Need to know how to write an audio guide tour script for tourist visitor attractions? I’ve written several scripts for audio guides and visitor interpretation. Here are some tips on how to create an engaging experience for listeners.
Get to know the site or building
As a first step, get hold of any available leaflets, interpretation or background for the project. Do some research. Then, go on a recce of the site you’re writing the guide for. Ideally, do this with the curator, or the client who has commissioned the audio guide. If you’re creating a tour by yourself, you’ll need to plan the flow of the tour, start and end process, and listening points. Keep it simple, and not too long. Clients should have an idea of the right length of guide for their typical visitors.
Record your visit and story points
Take a well-charged camera or phone for photos. I also record video of any story and transition points, and scans of the rooms. This is essential for orientation when you’re writing a tour. Take pictures of key objects in the displays which are likely to be focal points, story ‘nodes’ or listening stations. If anything strikes you as a good story, take a photo. Take pictures of architectural or landscape features, too.
As a new visitor to the attraction, you’re in a great position to notice what will strike and appeal to other visitors. I like to record audio, too, as curators and desk staff are very good at explaining exhibits in language you can use. Also, it’s hard to take everything in on a first visit, and tricky to write notes on the hoof.
Establish the audience and access needs
Will the tour be for adults? Children? Find out the target age range, as this will have a bearing on your writing style and content. Will listeners include overseas visitors? Will the guide be translated into other languages? You’ll need to bear this in mind when writing about cultural references – what may be familiar history to you may be far from obvious to non-local or younger visitors.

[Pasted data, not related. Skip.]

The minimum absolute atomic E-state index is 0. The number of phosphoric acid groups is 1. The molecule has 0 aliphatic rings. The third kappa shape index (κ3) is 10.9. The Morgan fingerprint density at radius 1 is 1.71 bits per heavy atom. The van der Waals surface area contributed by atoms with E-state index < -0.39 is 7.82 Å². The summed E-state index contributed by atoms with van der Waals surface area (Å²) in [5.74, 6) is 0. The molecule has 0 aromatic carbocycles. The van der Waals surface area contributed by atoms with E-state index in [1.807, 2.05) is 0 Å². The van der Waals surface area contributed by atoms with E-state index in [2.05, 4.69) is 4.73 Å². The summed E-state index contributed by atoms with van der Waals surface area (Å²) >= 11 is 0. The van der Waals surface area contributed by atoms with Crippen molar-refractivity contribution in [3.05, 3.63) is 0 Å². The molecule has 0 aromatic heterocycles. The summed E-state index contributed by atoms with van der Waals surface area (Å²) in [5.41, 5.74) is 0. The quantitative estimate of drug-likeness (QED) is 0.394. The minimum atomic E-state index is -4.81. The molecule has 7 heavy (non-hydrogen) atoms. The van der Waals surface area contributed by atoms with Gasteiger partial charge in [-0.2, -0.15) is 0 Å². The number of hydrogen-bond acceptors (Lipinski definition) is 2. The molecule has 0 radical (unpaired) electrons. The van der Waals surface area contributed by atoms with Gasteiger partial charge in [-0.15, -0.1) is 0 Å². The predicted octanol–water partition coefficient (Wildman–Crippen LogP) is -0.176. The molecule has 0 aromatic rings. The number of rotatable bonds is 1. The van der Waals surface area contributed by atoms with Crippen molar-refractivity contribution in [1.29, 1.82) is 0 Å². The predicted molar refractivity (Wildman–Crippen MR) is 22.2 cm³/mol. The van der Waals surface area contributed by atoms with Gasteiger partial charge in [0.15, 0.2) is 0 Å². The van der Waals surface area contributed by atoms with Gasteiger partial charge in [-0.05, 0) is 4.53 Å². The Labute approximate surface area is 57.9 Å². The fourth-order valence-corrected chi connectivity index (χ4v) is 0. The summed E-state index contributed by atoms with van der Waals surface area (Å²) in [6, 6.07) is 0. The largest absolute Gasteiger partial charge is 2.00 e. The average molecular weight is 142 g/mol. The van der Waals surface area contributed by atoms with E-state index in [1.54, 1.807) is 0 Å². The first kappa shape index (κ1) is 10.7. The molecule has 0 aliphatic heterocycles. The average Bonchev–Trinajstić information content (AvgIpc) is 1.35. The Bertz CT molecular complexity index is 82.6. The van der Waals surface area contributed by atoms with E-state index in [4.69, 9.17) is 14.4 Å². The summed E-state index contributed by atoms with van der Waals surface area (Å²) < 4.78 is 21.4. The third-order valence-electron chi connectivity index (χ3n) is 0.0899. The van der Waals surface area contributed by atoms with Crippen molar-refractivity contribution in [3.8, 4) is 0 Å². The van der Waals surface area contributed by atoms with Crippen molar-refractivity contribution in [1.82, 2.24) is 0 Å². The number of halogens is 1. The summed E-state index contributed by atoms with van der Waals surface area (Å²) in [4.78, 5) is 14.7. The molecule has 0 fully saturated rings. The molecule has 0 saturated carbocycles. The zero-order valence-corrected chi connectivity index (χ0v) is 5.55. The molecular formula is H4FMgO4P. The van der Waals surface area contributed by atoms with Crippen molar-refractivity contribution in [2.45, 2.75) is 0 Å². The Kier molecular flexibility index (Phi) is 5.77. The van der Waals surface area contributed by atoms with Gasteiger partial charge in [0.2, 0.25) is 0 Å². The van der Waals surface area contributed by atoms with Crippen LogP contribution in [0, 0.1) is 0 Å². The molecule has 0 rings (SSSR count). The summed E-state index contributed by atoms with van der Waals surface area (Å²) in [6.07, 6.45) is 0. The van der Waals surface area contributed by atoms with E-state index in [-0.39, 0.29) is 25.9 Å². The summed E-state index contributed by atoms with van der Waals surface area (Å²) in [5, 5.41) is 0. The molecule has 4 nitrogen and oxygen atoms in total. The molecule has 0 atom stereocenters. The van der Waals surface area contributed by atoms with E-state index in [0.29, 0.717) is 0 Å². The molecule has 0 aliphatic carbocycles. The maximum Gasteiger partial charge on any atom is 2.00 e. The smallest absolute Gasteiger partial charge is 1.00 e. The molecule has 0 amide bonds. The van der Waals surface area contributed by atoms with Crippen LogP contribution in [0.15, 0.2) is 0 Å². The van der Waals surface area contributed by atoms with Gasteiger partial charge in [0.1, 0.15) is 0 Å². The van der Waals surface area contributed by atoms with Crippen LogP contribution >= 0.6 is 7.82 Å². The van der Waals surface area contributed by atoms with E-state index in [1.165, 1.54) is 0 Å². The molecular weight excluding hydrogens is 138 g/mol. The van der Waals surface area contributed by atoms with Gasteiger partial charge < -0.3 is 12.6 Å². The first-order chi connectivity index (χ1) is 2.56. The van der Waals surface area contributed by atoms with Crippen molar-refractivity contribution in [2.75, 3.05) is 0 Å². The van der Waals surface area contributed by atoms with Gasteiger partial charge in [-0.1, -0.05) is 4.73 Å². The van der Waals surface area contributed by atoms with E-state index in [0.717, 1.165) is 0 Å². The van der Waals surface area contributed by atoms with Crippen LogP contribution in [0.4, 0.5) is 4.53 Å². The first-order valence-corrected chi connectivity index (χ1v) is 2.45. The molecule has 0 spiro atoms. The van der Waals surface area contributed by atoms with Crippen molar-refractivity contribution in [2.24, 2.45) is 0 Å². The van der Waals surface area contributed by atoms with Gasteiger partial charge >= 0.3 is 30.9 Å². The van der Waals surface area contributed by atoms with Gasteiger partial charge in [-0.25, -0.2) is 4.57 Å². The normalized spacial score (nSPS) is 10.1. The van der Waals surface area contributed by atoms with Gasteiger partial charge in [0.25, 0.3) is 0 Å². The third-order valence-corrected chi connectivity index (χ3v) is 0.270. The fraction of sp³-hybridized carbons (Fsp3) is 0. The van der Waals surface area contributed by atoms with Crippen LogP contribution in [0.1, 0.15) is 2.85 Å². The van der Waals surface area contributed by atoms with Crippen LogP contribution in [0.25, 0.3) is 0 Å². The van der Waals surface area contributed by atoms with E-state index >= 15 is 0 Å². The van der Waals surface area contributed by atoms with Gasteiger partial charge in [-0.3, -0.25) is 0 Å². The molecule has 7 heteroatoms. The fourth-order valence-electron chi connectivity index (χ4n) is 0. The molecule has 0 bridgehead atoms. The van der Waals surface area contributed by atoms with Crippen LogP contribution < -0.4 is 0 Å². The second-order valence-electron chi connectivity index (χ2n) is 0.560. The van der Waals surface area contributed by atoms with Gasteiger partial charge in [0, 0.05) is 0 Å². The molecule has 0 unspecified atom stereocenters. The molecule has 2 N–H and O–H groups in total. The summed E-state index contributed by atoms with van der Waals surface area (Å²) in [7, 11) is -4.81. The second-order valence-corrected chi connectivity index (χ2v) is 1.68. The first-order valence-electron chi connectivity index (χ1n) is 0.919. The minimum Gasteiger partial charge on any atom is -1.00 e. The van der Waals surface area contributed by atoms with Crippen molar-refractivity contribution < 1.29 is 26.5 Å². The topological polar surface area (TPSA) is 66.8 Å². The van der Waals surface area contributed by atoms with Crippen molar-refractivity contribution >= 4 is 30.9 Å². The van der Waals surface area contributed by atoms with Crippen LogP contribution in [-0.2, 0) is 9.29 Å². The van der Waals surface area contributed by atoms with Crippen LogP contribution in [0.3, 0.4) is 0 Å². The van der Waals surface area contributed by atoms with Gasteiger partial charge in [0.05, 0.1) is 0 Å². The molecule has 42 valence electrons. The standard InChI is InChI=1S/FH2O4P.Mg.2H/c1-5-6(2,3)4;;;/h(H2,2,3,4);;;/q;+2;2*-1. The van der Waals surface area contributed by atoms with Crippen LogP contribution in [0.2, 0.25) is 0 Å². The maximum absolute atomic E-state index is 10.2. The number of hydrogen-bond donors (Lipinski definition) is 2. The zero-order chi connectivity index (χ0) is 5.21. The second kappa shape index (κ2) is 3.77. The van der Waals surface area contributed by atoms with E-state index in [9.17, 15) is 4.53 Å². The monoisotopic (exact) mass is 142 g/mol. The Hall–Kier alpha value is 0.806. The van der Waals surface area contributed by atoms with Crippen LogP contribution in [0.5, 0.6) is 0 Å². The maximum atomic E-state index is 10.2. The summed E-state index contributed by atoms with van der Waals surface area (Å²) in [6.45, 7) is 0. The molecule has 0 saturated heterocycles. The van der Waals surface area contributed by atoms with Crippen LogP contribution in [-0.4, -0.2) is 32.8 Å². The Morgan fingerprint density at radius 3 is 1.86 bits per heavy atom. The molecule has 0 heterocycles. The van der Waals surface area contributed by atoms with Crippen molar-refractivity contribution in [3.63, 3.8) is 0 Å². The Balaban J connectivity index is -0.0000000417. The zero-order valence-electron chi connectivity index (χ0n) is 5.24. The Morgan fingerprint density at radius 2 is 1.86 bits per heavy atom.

Will the tour be indoors, outdoors, or a mix? What areas will visitors have access to? What’s underfoot – stony paths, turf, narrow stairways, bridges? Visitors may have prams, or mobility or sight issues. Ask your guide how visitors engage with the space, and about any changes up ahead that need to be incorporated.
Decide what story you’re telling
Is it the story of the place? Of the building? Of someone who lived there? A family? Another group of people? Maybe it’s an outdoor story interpreting the natural world? Or it’s on a larger scale, such as a town or video tour? Sometimes this is clear, and will give you a good throughline.
Sometimes, even with venues associated with a historical character, you might find several dimensions in play at once. For example, I wrote a linear tour for Mary, Queen of Scots House in Jedburgh, telling the story of the Queen’s visit to the town. It also had to incorporate the regional context, and architectural features. So, we used two narrative layers – a general narrator with a third person viewpoint, and the first-person viewpoint in the character of the Queen.
Ask if the audio guide tour script is linear or non-linear
This will affect what and how you write the guide. Some audio guides are linear tours which have a set length, sequence and number of clips. This kind may be used when there’s a limit on visitor capacity, and the organisers need a tour structure, to keep visitor flow moving. Other guides are non-linear, and visitors have a choice of what to listen to, how long, and in what order. They usually have listening points with numbers or QR codes which allow visitor to find the right audio clip. This kind are often found in galleries, where visitors can’t possibly see everything on a single visit, and have different subject interests.